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J Health Commun. 2006;11 Suppl 1:173-80.

Cancer information seeking preferences and experiences: disparities between Asian Americans and Whites in the Health Information National Trends Survey (HINTS).

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Department of Family Medicine and Community Health, Center of Excellence in Cancer Communication Research, University of Pennsylvania, Philadelphia, Pennsylvania 19104, USA.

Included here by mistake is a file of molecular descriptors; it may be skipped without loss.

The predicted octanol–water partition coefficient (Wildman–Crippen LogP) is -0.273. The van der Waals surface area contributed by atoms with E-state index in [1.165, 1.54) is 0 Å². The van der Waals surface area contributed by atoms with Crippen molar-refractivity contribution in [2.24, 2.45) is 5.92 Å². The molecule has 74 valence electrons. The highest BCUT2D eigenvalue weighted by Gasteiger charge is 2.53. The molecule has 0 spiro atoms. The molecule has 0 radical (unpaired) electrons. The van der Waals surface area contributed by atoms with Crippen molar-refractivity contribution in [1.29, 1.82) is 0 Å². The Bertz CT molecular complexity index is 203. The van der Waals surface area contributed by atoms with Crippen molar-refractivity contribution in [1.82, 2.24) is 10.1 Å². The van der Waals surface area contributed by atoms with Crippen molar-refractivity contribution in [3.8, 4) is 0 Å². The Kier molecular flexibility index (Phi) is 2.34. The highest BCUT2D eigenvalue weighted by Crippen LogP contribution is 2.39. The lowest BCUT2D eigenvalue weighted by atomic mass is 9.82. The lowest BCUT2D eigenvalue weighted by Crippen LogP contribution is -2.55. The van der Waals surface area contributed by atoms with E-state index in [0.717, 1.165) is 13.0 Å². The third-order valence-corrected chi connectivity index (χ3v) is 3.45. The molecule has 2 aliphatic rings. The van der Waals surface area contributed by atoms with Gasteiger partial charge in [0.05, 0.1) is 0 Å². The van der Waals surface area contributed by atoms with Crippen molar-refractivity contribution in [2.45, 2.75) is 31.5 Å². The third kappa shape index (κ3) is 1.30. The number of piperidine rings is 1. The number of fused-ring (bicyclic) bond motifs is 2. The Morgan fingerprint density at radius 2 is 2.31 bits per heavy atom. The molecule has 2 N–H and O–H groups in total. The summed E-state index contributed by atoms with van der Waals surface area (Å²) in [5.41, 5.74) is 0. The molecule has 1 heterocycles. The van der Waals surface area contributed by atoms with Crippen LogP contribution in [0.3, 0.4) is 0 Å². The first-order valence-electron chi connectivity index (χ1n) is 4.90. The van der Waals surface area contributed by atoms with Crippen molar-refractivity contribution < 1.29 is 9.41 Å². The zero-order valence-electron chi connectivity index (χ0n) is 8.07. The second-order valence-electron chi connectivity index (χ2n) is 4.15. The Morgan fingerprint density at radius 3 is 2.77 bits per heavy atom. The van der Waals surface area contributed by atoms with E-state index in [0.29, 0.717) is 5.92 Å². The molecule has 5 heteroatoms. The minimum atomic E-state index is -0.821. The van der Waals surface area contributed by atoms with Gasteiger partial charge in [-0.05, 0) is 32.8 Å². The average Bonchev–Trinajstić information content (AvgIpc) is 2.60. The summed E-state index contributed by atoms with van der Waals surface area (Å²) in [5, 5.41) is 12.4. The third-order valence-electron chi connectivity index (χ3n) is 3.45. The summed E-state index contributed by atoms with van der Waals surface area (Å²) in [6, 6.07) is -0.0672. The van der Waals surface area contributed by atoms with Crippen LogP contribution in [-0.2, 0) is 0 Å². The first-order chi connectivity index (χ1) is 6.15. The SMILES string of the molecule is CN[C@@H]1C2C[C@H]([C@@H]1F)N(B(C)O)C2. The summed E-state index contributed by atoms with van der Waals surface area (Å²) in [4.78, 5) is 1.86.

Little is known about cancer information needs and seeking patterns in the rapidly growing Asian American population. The purpose of this study is to characterize cancer information seeking behaviors and preferences in Asian Americans and to examine their cancer-related knowledge and risk perceptions. Data from the nationally representative Health Information National Trends Survey (HINTS) database were analyzed to compare non-Hispanic Asians and Whites. Asians had lower awareness of the National Institutes of Health and American Cancer Society, were less likely to think that not smoking or quitting smoking would reduce cancer risk, were less knowledgeable about colon cancer screening, and considered their personal cancer risk to be low. Asians and Whites had similar media usage rates. They also had similar rates of preference for cancer information from various sources, although Asians were significantly more likely to prefer print materials. The level of trust of cancer information from doctors was high overall. This study is limited by under-representation of some demographic subpopulations, future surveys should oversample Asians and strive to include higher-risk Asians (e.g., elderly, poorly educated, immigrants, and those with limited English proficiency).

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